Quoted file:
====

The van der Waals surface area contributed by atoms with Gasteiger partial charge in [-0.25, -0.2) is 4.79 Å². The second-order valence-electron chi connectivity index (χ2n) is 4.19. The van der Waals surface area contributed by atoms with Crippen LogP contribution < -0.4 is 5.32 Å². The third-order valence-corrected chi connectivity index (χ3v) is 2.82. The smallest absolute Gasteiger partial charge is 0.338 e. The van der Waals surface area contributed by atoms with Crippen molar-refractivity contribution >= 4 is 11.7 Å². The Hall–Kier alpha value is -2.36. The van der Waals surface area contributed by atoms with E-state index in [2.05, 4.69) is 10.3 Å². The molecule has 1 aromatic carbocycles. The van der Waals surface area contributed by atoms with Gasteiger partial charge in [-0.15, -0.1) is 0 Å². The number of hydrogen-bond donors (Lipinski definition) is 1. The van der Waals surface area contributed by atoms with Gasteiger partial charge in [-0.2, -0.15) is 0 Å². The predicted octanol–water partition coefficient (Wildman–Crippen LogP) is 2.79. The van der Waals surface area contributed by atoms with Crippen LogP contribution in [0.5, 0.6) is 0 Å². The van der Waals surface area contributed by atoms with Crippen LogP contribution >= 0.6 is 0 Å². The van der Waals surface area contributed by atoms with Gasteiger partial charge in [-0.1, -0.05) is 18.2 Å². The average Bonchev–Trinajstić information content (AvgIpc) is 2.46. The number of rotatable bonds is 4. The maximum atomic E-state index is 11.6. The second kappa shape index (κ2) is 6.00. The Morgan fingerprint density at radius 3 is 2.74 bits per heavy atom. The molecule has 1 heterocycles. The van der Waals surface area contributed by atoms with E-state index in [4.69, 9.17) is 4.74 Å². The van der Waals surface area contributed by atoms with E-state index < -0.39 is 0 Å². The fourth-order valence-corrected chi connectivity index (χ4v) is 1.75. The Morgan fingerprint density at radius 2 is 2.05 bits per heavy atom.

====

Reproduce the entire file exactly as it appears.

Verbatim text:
The van der Waals surface area contributed by atoms with Gasteiger partial charge in [-0.25, -0.2) is 4.79 Å². The second-order valence-electron chi connectivity index (χ2n) is 4.19. The van der Waals surface area contributed by atoms with Crippen LogP contribution < -0.4 is 5.32 Å². The third-order valence-corrected chi connectivity index (χ3v) is 2.82. The smallest absolute Gasteiger partial charge is 0.338 e. The van der Waals surface area contributed by atoms with Crippen molar-refractivity contribution >= 4 is 11.7 Å². The Hall–Kier alpha value is -2.36. The van der Waals surface area contributed by atoms with E-state index in [2.05, 4.69) is 10.3 Å². The molecule has 1 aromatic carbocycles. The van der Waals surface area contributed by atoms with Gasteiger partial charge in [-0.15, -0.1) is 0 Å². The number of hydrogen-bond donors (Lipinski definition) is 1. The van der Waals surface area contributed by atoms with Gasteiger partial charge in [-0.2, -0.15) is 0 Å². The predicted octanol–water partition coefficient (Wildman–Crippen LogP) is 2.79. The van der Waals surface area contributed by atoms with Crippen LogP contribution in [0.5, 0.6) is 0 Å². The van der Waals surface area contributed by atoms with Crippen LogP contribution >= 0.6 is 0 Å². The van der Waals surface area contributed by atoms with Gasteiger partial charge in [-0.1, -0.05) is 18.2 Å². The average Bonchev–Trinajstić information content (AvgIpc) is 2.46. The number of rotatable bonds is 4. The maximum atomic E-state index is 11.6. The second kappa shape index (κ2) is 6.00. The Morgan fingerprint density at radius 3 is 2.74 bits per heavy atom. The molecule has 1 heterocycles. The van der Waals surface area contributed by atoms with E-state index in [4.69, 9.17) is 4.74 Å². The van der Waals surface area contributed by atoms with E-state index < -0.39 is 0 Å². The fourth-order valence-corrected chi connectivity index (χ4v) is 1.75. The Morgan fingerprint density at radius 2 is 2.05 bits per heavy atom.